No matter how powerful your PC is, it's extremely vulnerable if you don't practice Internet security, especially when countless of computer virus attacks, malwares, computer hoaxes, and phishing scams are reported almost everyday. So, how do we actually practice Internet security?
Below are some points taken from hardwarezone.com:
- Use an Internet security solution that combines antivirus, firewall, intrusion detection, and vulnerability management for maximum protection against malicious code and other threats.
- Ensure that security patches are up-to-date and that they are applied to all vulnerable applications in a timely manner.
- Ensure that passwords are a mix of letters and numbers. Do not use dictionary words. Change passwords often.
- Never view, open, or execute any email attachment unless the attachment is expected and the purpose of the attachment is known.
- Keep virus definitions updated regularly. By deploying the latest virus definitions, consumers can protect their computers against the latest viruses known to be spreading “in the wild.”
- Check to see if your PC or Macintosh® system is vulnerable to threats by using Symantec Security Check at: http://security.symantec.com/.
- All computer users need to know how to recognize computer hoaxes and phishing scams. Hoaxes typically include a bogus email warning to “send this to everyone you know” and/or improper technical jargon that is intended to frighten or mislead users. Phishing scams appear to come from a legitimate organization and entice users to enter credit card or other confidential information into forms on a Web site designed to look like that of the legitimate organization. You should never disclose confidential information without confirming that the request is legitimate.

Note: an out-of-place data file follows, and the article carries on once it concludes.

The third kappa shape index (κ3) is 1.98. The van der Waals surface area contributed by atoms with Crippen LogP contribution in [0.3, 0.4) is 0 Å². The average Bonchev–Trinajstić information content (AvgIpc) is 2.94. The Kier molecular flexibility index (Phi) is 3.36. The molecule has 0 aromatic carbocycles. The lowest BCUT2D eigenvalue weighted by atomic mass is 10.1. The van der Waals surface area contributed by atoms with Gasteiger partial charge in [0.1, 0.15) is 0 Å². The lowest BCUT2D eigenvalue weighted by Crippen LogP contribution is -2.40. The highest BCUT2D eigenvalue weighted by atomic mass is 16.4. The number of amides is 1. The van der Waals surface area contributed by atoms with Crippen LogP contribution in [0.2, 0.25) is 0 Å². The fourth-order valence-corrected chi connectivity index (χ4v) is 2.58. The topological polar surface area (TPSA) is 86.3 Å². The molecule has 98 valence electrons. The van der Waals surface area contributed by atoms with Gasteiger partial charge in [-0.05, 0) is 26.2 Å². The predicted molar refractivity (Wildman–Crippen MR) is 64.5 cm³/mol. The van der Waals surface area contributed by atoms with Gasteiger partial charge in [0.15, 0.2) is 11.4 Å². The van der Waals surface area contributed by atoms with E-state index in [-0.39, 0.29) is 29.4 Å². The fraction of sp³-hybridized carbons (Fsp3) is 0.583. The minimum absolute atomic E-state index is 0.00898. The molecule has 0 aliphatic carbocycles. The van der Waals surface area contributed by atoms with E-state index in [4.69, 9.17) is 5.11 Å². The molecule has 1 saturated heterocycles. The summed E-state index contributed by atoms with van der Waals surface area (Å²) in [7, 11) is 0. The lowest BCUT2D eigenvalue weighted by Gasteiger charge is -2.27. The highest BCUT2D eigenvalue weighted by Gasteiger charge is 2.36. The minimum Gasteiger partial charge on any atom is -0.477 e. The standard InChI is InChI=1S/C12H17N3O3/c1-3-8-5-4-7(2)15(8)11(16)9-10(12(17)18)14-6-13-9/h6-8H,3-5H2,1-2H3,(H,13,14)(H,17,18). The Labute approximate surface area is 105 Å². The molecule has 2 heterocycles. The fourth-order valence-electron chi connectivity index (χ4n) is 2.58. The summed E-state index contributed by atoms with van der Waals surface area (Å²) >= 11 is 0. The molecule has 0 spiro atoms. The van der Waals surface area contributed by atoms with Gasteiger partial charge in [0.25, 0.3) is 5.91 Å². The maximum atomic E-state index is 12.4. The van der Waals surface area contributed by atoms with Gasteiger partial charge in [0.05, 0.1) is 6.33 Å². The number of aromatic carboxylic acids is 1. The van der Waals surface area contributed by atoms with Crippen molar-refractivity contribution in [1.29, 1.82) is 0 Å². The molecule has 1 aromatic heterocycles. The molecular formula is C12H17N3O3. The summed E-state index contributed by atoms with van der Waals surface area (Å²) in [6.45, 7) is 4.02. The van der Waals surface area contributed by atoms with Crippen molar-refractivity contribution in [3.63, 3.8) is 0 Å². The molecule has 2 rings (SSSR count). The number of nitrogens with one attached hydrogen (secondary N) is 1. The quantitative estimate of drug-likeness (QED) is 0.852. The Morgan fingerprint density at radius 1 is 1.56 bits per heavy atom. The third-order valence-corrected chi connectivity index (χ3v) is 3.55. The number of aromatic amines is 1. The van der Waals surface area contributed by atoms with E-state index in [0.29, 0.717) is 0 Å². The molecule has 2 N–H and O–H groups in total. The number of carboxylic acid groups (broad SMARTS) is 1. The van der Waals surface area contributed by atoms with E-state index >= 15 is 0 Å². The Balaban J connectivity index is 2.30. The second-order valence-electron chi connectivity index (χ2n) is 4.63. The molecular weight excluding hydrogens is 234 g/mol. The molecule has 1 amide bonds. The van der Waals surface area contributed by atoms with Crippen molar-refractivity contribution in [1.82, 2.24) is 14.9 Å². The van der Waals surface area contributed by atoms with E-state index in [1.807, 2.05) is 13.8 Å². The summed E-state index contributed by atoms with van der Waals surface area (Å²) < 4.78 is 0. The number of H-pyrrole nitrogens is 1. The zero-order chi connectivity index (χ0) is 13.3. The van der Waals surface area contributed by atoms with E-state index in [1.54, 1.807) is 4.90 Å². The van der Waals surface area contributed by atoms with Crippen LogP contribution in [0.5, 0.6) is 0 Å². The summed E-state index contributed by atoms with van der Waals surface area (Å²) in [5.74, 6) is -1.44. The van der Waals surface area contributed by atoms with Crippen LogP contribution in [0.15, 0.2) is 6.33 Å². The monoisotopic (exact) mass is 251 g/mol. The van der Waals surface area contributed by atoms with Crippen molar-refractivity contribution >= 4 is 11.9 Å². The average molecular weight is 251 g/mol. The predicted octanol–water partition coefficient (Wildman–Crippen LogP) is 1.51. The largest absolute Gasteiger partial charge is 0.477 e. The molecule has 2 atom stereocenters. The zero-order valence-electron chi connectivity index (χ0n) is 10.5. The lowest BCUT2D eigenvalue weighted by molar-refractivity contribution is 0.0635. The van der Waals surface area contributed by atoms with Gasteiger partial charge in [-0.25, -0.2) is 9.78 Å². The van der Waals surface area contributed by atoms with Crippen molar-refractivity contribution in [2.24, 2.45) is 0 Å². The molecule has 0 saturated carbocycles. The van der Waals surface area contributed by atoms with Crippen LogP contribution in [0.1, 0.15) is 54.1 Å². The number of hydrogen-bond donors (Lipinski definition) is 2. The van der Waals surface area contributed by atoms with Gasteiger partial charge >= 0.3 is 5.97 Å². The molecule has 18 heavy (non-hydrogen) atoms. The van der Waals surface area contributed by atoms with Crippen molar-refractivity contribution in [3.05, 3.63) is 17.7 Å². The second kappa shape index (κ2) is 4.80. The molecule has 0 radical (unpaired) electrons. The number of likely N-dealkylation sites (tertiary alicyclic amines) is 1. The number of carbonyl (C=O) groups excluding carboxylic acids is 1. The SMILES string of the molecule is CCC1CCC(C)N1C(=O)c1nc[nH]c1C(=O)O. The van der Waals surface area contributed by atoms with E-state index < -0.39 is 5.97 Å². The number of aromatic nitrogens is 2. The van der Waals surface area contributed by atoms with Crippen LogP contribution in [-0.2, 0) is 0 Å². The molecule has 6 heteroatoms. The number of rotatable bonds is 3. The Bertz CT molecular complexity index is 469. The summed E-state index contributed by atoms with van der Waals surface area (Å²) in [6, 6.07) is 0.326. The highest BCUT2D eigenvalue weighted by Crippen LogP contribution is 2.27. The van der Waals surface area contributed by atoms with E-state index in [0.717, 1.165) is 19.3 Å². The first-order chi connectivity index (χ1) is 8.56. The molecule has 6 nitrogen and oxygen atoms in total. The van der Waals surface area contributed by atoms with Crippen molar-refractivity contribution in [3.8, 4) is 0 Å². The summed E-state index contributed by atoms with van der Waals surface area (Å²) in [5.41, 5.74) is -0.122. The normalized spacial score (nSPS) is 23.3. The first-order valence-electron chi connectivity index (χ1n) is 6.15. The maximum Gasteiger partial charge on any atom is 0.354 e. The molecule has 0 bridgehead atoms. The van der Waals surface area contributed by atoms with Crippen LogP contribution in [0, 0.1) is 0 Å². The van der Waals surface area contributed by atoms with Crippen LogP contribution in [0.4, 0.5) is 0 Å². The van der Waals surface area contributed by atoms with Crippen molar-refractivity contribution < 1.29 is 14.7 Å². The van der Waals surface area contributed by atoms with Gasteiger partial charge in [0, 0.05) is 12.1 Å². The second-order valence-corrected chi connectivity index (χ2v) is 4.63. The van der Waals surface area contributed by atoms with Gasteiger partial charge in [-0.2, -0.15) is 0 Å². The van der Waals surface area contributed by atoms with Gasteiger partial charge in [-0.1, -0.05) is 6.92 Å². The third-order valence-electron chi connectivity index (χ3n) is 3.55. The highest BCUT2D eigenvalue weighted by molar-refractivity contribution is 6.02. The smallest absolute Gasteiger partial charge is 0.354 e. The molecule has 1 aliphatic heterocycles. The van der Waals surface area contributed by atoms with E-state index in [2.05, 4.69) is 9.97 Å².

- Both spyware and adware can be automatically installed on a computer along with file-sharing programs, free downloads, and freeware and shareware versions of software, or by clicking on links and/or attachments in email messages, or via instant messaging clients. Therefore, you should be informed and selective about what you install on your computer.
- Don’t just click those “Yes, I accept” buttons on end-user licensing agreements (EULAs). Some spyware and adware applications can be installed after you accept the EULA, or as a consequence of that acceptance. Read EULAs carefully to examine what they mean in terms of privacy. The agreement should clearly explain what the product is doing and provide a way to uninstall it.
- Beware of programs that flash ads in the user interface. Many spyware programs track how users respond to these ads, and their presence is a red flag. When you see ads in a program’s user interface, you may be looking at a piece of spyware. Don’t click on ads that appear unexpectedly in your browser window. Instead, close the window immediately.